Halifax is already taking on a younger image, distinct from Bank of Scotland, while BoS shifts closer to the more staid and traditional image projected by Lloyds TSB.

Pulling the plug

So much shifting of brands around... does it really matter?

Well, consider this: in the two and a half years since Lloyds TSB took over Halifax Bank of Scotland, much of the work of the new Lloyds Banking Group has been unravelling the immensely overstretched loan book built up by HBOS.

The people in charge have been deciding where to pull the plug and where to let businesses survive across much of the Scottish economy.

That process is still going on.

There's a lot of it to be done, and as the recovery continues, with asset values rising (albeit slowly in many cases), there's an expectation that Bank of Scotland/LBG (as with other lenders) will get out with what it can from many of its troubled business customers, increasing the rate of those being pushed into administration.

There have also been decisions to be made about rationalising its asset management division, with Scottish Widows Investment Partnership (previously part of Lloyds TSB) winning out over Insight Investment, and keeping 400 jobs in Edinburgh.

Lloyds has also fended off investor pressure to sell off Scottish Widows.

Powerful voice

Now, it's not clear how all these decisions have been made and how influence has been wielded internally.

And several big figures in Scottish business say they've found lending decisions have all been moved from the Mound in Edinburgh to London head office.

But it's fair to assume that having Archie Kane on the board of directors and spending much of his time on the Mound has been a powerful voice for keeping the substantial Scottish end of the Lloyds Banking Group in the forefront of minds in London headquarters - and that at a time when the HBOS legacy has stretched patience with the company's strong Scottish roots.

Those working in Bank of Scotland retail now answer to Peter Navin, who has been retail director in Scotland for the past two years. He's not on the board of directors.

Indeed, he answers to Joy Griffiths, and she isn't on the board of directors either, but answers to the chief executive.

A significant Scottish presence at the top table of one of the country's two dominant lenders has been removed.

Profit Pipelines

Douglas Fraser | 10:42 UK time, Sunday, 6 March 2011


Where do you go when you've got 100% of your market? Down? Or into England?

It's a choice faced by Business Stream, the arm's length company spun out by Scottish Water, to face what we're told is the world's only competitive market for water and sewerage.

Of course, that doesn't include residential supply, which remains a monopoly.

But the 130,000 business, non-profit, public sector and charity customers inherited by Business Stream when the market opened up nearly three years ago, can take their business to four other registered competitors.

How many have done so? Hardly any.

Business Stream has 97% of the market, which doesn't look to most folks like a properly functioning market.

One reason may be that the competitors are only interested in picking off the most lucrative customers.

But as chief executive Mark Powles told me in an interview for Business Scotland, his 200 staff - headquartered in Edinburgh's Gyle - are motivated to get up each morning eager to ensure that they keep their customers happy, often by providing advice on how to use less water.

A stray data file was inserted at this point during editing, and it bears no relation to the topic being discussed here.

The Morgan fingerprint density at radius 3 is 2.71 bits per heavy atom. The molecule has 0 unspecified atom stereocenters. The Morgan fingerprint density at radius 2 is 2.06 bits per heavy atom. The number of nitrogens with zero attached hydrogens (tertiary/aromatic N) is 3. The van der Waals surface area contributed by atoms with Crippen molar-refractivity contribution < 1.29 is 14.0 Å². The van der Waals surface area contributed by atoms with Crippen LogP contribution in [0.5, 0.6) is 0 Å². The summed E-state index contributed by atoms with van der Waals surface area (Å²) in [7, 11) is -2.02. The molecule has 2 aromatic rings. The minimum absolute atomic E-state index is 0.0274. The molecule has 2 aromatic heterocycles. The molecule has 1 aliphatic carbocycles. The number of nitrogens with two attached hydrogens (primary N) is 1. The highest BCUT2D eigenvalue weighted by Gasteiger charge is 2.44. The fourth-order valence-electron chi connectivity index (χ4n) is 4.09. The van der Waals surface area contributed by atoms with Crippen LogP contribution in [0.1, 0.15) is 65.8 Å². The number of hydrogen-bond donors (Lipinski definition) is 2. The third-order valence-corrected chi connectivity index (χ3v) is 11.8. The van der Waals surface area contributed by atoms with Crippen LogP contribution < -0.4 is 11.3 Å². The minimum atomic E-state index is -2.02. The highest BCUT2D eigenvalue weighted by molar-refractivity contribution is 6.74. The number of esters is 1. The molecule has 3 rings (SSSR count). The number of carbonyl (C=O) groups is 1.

Waterwatch Scotland, the consumer watchdog, doesn't agree. It warned last August, and it's still warning now, that the switching process is too difficult.

Lobbying hard

Even with Business Stream's success in holding onto customers, the only way appears to be decline, so how does Mark Powles grow his company?

The answer is added services, and looking to growth in other markets.
And England's £2bn market for water and sewerage is looking very attractive.

It's been half-hearted in going for competition so far. Only the 2,000 biggest, single-site water users can tender for services.

But this summer, Business Stream hopes the UK government is going to open it up further. To that end, it's lobbying hard. And oddly enough, so is its regulator.

The Water Industry Commission for Scotland is making big claims for what could be achieved if England went the same way as Scotland.

What's doubly odd is that Business Stream is wholly owned by the Scottish government, which hasn't been noted for its enthusiasm in driving competition into the delivery of public services.

It might not be particularly pleased to find such pressure for de-regulation coming from government-owned companies or agencies based south of the border.

Next question is, what happens if Business Stream is successful and gets into a newly-competitive English market?

Expanding there will require some big capital costs. Where would that come from? Being government-owned, it would have to come out of Holyrood's hard-stretched capital budget.

You can hear Mark Powles on Business Scotland, available not only on BBC Radio Scotland just after 1000 GMT on Sunday, but subsequently on iplayer and by podcast.

And while you're at it, you can find out there why taking on a franchise is proving a popular way of starting out in business, both for entrepreneurs and for their lenders.

'Volatile for the foreseeable future'

Douglas Fraser | 21:00 UK time, Friday, 4 March 2011


Scotland's unemployment predicament has looked slightly less unimpressive in recent months, though it's been hard to tell why.

After a start to the recession that saw its relatively strong employment picture stay ahead of the UK, the start of last year saw that sharply reversed. Then at the end of the year, Scottish unemployment starting falling a bit while employment rose.

The economic brains resident at the Fraser of Allander Institute have been considering why this might be, and this week's report (I'm catching up with it, after several days away from the coalface) has a sort of explanation.